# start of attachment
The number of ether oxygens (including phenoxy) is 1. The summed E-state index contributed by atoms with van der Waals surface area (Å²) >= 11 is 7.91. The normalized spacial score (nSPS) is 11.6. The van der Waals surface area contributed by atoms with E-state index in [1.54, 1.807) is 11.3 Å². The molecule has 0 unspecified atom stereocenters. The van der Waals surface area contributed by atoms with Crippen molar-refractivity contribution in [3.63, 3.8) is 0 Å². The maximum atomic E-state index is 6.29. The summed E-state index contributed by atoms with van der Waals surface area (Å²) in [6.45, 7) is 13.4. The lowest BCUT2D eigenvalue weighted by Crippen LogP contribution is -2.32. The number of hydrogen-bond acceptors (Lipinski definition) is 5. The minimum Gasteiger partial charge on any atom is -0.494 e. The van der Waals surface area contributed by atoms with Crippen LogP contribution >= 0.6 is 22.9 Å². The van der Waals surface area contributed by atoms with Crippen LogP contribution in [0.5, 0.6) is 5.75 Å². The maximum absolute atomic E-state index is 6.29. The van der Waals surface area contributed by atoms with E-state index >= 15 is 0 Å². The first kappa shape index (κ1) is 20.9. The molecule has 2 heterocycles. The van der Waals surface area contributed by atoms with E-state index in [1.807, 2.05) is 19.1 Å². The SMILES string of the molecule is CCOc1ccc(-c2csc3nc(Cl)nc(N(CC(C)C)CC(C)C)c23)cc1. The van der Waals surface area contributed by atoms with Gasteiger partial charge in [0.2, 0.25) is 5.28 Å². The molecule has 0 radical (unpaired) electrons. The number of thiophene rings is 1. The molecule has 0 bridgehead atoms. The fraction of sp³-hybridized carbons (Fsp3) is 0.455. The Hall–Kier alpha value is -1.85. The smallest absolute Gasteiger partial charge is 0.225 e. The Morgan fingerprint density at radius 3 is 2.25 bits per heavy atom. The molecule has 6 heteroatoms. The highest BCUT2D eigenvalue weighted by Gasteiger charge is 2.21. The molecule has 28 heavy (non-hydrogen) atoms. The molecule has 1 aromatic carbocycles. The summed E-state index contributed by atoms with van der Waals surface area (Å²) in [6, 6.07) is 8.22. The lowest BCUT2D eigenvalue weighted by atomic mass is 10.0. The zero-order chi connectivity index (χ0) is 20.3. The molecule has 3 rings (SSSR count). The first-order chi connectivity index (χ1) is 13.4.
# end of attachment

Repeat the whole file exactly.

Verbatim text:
The number of ether oxygens (including phenoxy) is 1. The summed E-state index contributed by atoms with van der Waals surface area (Å²) >= 11 is 7.91. The normalized spacial score (nSPS) is 11.6. The van der Waals surface area contributed by atoms with E-state index in [1.54, 1.807) is 11.3 Å². The molecule has 0 unspecified atom stereocenters. The van der Waals surface area contributed by atoms with Crippen molar-refractivity contribution in [3.63, 3.8) is 0 Å². The maximum atomic E-state index is 6.29. The summed E-state index contributed by atoms with van der Waals surface area (Å²) in [6.45, 7) is 13.4. The lowest BCUT2D eigenvalue weighted by Crippen LogP contribution is -2.32. The number of hydrogen-bond acceptors (Lipinski definition) is 5. The minimum Gasteiger partial charge on any atom is -0.494 e. The van der Waals surface area contributed by atoms with Crippen LogP contribution >= 0.6 is 22.9 Å². The van der Waals surface area contributed by atoms with Crippen LogP contribution in [0.5, 0.6) is 5.75 Å². The maximum absolute atomic E-state index is 6.29. The van der Waals surface area contributed by atoms with E-state index >= 15 is 0 Å². The first kappa shape index (κ1) is 20.9. The molecule has 2 heterocycles. The van der Waals surface area contributed by atoms with E-state index in [1.807, 2.05) is 19.1 Å². The SMILES string of the molecule is CCOc1ccc(-c2csc3nc(Cl)nc(N(CC(C)C)CC(C)C)c23)cc1. The van der Waals surface area contributed by atoms with Gasteiger partial charge in [0.2, 0.25) is 5.28 Å². The molecule has 0 radical (unpaired) electrons. The number of thiophene rings is 1. The molecule has 0 bridgehead atoms. The fraction of sp³-hybridized carbons (Fsp3) is 0.455. The Hall–Kier alpha value is -1.85. The smallest absolute Gasteiger partial charge is 0.225 e. The Morgan fingerprint density at radius 3 is 2.25 bits per heavy atom. The molecule has 6 heteroatoms. The highest BCUT2D eigenvalue weighted by Gasteiger charge is 2.21. The molecule has 28 heavy (non-hydrogen) atoms. The molecule has 1 aromatic carbocycles. The summed E-state index contributed by atoms with van der Waals surface area (Å²) in [6, 6.07) is 8.22. The lowest BCUT2D eigenvalue weighted by atomic mass is 10.0. The zero-order chi connectivity index (χ0) is 20.3. The molecule has 3 rings (SSSR count). The first-order chi connectivity index (χ1) is 13.4.